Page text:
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Is It Time to Buy Tesla (TSLA) Stock?

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Tesla (TSLA - Free Report) has seen its stock price climb over the last month as the rest of the market fell on the back of the continued tech selloff, driven by the likes of Apple (AAPL - Free Report) , Amazon (AMZN - Free Report) , and other FAANG stocks. Now let’s see why Tesla stock seems like a strong buy amid the current market uncertainty as the electric car power looks ready to speed up production and profitability.  

Overview

Tesla impressed investors when it posted quarterly revenues that soared 128% from $2.98 billion in the year-ago quarter to hit $6.82 billion. This blew away our Zacks Consensus Estimate and also marked 70% growth from Q2.

At the bottom end of the income statement, Tesla swung from a loss of $2.92 per share in the year-ago quarter to report adjusted earnings of $2.90 per share on the back of improved automotive gross margins and reduced operating expenses.

 

 

Plus, Tesla’s Model 3, which hit weekly production of 4,300 units, was the best-selling car in the U.S. in terms of revenue in Q3, beating out Toyota (TM - Free Report) , Honda (HMC - Free Report) , and Ford (F - Free Report) . Elon Musk’s company delivered 56,065 total Model 3s at a starting price of $49,000. Looking ahead, Tesla remains committed to bringing down the cost of the Model 3 to its mass-market goal of $35,000.

Price Movement

Shares of TSLA have surged roughly 30% in the last month. Meanwhile, the S&P 500 dipped 4%. Tesla stock is up roughly 9% since the start of the year, compared to the index’s marginal decline. However, we should note that this includes come major turbulence.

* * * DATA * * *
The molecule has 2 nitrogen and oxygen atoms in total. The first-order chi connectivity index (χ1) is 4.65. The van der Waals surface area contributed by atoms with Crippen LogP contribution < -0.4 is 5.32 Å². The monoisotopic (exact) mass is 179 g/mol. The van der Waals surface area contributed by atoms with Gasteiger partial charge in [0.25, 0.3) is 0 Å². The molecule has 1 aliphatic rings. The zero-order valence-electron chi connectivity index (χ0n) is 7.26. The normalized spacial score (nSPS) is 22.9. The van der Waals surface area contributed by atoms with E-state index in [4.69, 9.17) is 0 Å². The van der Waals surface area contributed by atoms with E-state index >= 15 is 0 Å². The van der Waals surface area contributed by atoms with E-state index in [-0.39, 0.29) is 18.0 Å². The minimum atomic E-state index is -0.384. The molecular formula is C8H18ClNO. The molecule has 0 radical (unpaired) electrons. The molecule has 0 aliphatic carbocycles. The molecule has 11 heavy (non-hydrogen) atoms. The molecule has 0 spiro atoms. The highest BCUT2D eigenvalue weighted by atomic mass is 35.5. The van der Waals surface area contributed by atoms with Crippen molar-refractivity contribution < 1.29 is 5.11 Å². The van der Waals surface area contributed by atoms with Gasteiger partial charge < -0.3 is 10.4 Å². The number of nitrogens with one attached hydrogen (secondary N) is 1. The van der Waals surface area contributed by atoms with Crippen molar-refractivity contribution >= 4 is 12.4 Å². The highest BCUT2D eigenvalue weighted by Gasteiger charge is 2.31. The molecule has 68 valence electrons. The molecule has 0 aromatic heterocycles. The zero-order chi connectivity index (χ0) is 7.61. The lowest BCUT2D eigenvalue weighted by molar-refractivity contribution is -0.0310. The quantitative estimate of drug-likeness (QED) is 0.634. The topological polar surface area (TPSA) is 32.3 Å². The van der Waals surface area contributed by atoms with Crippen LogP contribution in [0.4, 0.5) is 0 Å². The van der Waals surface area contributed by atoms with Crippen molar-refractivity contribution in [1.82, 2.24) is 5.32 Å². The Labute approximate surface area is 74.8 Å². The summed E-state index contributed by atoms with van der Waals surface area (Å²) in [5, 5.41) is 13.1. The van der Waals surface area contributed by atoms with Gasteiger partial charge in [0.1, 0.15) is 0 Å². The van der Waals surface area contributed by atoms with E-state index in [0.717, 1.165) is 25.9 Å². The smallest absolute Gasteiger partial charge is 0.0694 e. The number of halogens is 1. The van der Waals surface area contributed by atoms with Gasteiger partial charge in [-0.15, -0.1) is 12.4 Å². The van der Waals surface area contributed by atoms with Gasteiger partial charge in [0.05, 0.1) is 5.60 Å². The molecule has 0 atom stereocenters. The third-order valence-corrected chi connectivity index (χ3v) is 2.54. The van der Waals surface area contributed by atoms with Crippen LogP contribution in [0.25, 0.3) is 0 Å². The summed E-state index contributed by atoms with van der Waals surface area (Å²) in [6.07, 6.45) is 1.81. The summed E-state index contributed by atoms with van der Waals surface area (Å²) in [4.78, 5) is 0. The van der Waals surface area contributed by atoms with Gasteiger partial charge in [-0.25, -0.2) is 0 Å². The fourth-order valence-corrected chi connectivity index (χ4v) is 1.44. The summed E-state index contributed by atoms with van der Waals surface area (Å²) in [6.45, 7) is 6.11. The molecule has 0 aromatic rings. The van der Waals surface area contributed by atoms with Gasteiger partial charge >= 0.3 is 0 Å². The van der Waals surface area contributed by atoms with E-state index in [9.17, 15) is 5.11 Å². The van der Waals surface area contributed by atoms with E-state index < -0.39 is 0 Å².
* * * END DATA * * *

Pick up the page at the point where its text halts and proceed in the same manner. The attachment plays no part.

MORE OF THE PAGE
Shares of TSLA closed regular trading Wednesday down 2.7% to $338.19 per share. This marked a roughly 12% decline from its 52-week high of $387.46 per share.

 

Outlook

Looking ahead, Musk plans to remain hands on in the electric car firm’s production push and noted that he will walk the Model 3 line on November 27 and 28. Musk wrote in an email last week that all assembly areas need to be able to support making 1,000 cars per day. “If you can’t see a way to get there, please let me know as soon as possible, so that I can help solve for this outcome,” Musk wrote. “This is extremely important for our prosperity.”

Clearly, production rates are paramount, and they will be for the foreseeable future. On top of that, Tesla still has some looming debt concerns. But the firm seems like it will eventually raise the money it needs by selling more stock.

Investors would be harmed in the short-term. This, however, will likely prove completely necessary in order for Tesla to reach its long-term goals.  

In the near-term, our current Zacks Consensus Estimate is calling for Tesla’s Q4 revenues to skyrocket 113% to $7.01 billion. Meanwhile, Tesla’s full-year revenues are expected to surge 81% to reach $21.30 billion.

Earnings Trends

Moving onto the bottom end of the income statement, Tesla is projected to report adjusted Q4 earnings of $2.13 per share, which would mark a 170% climb from the year-ago quarter’s loss of $3.04 per share. Tesla is still expected to report a full-year loss of $1.25 per share. However, it is projected to post adjusted earnings of $4.74 per share in fiscal 2019.

Plus, the charts below show us how much better Tesla’s earnings outlook appears following its strong Q3 performance and improved guidance.  

 

Bottom Line

Tesla’s earnings estimate revision activity over the past 30 days helps it earn a Zacks Rank #1 (Strong Buy). TSLA sports an “A” grade for Growth in our Style Scores system. Tesla also plans to bring the Model 3 to Europe early next year, where it noted the mid-sized premium sedan market is more than twice as large as it is in the U.S.

And let’s not forget that the electric vehicle revolution has barely started.  

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